Dive Right In

Lake Street Dive is my new jam. The whole discography. I’ve been listening to it all
in anticipation of today’s release of their latest album, Bad Self-Portraits.

Cover to Lake Street Dive album 'Bad Self-Portraits' — members posing stiffly in a drawing room in front of wall adorned with photos of them making goofy faces

The band, whose members met at Boston’s New England Conservatory of Music, consists of Rachael Price (lead vocals), Mike “McDuck” Olson (guitar, trumpet, backing vocals), Bridget Kearney (acoustic bass, backing vocals), and Mike Calabrese (drums, backing vocals).

I guess I’d describe their music as stripped-down indie pop/rock liberally inflected with jazz, blues, and soul. Maybe that sounds like a little bit of everything, but Lake Street Dive is also focused and distinctive — at once familiar and not quite like anything I’ve heard in way too long.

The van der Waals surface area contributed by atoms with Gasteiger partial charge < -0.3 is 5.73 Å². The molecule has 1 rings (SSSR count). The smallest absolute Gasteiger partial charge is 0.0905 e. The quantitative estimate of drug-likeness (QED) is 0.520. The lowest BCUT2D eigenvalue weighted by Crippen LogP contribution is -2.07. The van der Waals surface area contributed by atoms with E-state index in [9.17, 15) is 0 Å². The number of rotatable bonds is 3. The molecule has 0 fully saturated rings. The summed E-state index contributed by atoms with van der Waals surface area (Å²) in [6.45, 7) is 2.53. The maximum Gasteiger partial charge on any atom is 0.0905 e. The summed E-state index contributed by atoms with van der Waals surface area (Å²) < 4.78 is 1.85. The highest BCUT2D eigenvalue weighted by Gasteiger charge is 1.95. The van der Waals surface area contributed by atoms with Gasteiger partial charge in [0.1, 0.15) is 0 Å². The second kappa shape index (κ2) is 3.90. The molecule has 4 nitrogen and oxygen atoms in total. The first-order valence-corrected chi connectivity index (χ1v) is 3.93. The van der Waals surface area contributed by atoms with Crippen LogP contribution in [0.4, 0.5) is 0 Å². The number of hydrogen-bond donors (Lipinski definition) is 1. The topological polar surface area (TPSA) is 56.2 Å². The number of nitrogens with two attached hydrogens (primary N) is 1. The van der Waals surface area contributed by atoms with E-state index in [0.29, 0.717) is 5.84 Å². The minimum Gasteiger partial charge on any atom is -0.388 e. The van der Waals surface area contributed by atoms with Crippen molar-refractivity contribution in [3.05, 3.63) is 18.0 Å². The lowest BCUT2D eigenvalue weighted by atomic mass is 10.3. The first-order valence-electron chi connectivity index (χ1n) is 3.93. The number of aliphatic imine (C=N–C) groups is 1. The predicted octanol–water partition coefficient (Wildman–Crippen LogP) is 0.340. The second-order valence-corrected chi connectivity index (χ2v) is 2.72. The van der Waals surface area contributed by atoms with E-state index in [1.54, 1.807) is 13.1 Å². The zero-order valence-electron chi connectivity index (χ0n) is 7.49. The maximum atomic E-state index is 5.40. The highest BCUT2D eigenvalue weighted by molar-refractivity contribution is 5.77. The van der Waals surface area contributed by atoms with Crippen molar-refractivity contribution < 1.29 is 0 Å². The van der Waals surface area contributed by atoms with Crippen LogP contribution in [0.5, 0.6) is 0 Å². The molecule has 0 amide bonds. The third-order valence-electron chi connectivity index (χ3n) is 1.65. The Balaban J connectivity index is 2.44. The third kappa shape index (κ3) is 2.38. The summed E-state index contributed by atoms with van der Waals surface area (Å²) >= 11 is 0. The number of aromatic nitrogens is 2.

Yesterday and Today

High crane shot of The Beatles on set of 'The Ed Sullivan Show' with full stage and cameras in view
The Ed Sullivan Show 17.19 photo © 1964 SOFA Entertainment.

I’m a little surprised at how emotional I got watching the Beatles tribute earlier tonight.

His Story

Of all the striking details in March Book One — and there are more than a few —
what I keep coming back to is this: At the age of five, John Lewis began preaching to
his family’s chickens.

Title; protesters with signs; John Lewis and others at a lunch counter

Lewis, an organizer of the March on Washington in 1963 and since 1987 the U.S. Representative for Georgia’s Fifth District, is a great storyteller. March is a great story. I’ve just left those sentences alone after too much time spent considering adjectives other than “great” due to how easy and vague the word is, but it’s apt.